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Boxer & Gerson attorneys Gary Roth and Eric Ritigstein recently authored an article in Plaintiff magazine entitled “Preparing Your Client to Give a Deposition That Helps Your Case.” The three-page article emphasized the critical importance of fully preparing clients for a deposition they will likely face from the defense attorney in their case.
As familiar as the setting may be to the plaintiff’s attorneys, Roth and Ritigstein remind them what a foreign and intimidating experience it likely will be for their deposed client, and how important a thorough preview and preparation of the process will be for the deposition to positively impact the case.
Common pitfalls include:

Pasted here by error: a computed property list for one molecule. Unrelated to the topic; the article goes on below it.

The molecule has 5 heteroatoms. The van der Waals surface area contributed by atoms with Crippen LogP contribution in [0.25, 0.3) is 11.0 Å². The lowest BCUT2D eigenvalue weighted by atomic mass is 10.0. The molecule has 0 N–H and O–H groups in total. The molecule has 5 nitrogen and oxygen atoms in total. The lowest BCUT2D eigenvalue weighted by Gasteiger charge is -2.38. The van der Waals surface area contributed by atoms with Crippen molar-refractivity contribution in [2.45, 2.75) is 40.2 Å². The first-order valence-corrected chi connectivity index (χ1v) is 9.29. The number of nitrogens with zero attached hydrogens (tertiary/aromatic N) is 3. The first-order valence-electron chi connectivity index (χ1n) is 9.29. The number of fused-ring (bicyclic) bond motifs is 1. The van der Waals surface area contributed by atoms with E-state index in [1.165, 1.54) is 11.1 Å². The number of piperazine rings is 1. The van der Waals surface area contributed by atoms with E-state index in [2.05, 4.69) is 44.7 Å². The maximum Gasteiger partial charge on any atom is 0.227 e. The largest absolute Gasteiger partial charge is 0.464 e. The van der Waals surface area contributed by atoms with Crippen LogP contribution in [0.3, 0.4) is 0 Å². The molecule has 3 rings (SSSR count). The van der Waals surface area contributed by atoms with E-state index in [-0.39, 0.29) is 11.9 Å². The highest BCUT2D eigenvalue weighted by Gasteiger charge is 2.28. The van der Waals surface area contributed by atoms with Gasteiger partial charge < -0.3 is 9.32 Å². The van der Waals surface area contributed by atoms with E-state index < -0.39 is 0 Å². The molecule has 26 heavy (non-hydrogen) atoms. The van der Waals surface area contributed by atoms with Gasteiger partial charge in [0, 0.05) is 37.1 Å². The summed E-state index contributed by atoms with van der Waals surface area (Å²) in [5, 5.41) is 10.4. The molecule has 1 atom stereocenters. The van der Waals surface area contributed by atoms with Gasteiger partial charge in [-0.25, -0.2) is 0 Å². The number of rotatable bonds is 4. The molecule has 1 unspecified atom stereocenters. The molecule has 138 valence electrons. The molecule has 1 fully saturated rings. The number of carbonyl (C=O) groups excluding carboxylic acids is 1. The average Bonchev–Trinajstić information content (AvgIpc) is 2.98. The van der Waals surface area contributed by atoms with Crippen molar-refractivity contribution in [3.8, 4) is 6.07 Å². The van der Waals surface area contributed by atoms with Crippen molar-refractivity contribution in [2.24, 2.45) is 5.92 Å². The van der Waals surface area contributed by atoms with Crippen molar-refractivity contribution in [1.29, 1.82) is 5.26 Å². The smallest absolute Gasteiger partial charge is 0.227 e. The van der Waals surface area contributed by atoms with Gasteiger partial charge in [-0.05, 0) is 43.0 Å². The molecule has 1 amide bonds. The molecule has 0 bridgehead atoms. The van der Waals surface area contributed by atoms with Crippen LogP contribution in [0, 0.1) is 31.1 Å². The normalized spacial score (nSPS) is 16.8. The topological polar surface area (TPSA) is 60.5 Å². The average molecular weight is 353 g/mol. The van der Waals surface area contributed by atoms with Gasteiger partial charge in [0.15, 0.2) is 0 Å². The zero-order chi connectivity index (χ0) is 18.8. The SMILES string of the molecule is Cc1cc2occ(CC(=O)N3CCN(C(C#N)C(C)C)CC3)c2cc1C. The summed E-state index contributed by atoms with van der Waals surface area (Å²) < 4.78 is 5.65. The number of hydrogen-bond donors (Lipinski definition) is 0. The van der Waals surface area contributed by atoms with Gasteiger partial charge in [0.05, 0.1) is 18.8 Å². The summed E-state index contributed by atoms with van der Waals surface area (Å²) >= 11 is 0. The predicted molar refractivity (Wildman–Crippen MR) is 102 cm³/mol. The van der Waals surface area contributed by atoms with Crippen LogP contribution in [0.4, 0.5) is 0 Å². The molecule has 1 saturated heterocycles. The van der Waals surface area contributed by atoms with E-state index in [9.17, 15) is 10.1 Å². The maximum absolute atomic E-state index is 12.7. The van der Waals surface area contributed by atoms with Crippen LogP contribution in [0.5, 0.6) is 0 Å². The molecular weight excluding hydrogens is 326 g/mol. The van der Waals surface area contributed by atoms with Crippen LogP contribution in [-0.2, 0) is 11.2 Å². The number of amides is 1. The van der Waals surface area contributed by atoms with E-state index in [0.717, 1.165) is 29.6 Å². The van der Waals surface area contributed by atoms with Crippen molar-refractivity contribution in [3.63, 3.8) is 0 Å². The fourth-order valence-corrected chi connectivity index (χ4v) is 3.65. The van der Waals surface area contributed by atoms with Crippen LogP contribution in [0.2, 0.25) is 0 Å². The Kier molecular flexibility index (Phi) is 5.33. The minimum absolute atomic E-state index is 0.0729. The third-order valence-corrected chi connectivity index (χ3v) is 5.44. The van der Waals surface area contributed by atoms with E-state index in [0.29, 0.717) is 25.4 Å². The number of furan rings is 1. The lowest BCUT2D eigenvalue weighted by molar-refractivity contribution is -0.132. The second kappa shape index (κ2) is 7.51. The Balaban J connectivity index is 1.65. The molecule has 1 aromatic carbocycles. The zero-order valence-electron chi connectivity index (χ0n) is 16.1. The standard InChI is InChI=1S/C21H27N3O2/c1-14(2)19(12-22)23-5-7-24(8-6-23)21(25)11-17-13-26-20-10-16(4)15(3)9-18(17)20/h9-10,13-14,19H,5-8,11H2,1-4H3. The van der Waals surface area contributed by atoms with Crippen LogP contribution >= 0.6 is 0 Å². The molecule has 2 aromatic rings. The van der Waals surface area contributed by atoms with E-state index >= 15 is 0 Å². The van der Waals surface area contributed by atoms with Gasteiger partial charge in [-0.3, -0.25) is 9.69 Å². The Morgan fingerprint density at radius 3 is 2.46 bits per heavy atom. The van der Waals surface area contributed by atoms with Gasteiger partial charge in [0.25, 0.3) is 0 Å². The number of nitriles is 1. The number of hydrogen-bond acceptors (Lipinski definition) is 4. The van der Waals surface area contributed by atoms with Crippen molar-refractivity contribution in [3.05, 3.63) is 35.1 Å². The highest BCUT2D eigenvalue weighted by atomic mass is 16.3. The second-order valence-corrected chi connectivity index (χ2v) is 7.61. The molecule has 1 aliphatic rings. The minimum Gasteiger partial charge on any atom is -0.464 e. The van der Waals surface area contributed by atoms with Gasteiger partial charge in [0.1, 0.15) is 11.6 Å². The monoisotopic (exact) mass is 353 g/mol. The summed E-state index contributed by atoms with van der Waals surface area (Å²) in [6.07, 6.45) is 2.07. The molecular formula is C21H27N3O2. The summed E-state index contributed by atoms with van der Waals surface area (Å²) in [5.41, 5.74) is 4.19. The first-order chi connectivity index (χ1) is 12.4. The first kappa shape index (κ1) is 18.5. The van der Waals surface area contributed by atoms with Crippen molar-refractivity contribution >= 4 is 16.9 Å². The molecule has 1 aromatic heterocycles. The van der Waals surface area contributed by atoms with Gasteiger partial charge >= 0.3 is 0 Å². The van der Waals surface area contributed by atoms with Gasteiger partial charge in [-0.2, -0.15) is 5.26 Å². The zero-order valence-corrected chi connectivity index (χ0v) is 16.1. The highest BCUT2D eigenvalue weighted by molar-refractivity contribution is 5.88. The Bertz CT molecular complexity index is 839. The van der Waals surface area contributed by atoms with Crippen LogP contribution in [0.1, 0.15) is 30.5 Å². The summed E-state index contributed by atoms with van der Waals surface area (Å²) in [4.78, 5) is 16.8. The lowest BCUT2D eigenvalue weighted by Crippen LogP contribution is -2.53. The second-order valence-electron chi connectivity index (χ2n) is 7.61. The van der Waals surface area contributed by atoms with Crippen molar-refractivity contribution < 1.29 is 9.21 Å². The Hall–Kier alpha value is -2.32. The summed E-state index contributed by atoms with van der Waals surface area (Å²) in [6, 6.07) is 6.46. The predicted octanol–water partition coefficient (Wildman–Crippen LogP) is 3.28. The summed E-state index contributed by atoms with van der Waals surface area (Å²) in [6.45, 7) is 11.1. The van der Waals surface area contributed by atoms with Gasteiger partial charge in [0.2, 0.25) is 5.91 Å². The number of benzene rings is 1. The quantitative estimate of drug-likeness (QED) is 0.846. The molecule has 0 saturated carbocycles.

Ultimately, Roth and Ritigstein suggest that honesty, consistency, and answering the question and nothing more than the question best serves the client’s own interests. In this age of easy and inexpensive surveillance, it would be imprudent to answer what appear to be random questions from the defense (“Are you able to climb a 17-foot ladder?”) definitively. Such questions tend to be carefully planned with the hope of catching the client denying any such ability, even though the defense may have caught just such a random moment on a surveillance tape. Speculating on such an activity or anything else is never advisable. Clients who hold fast to that realization tend to help their own cases to a very significant degree.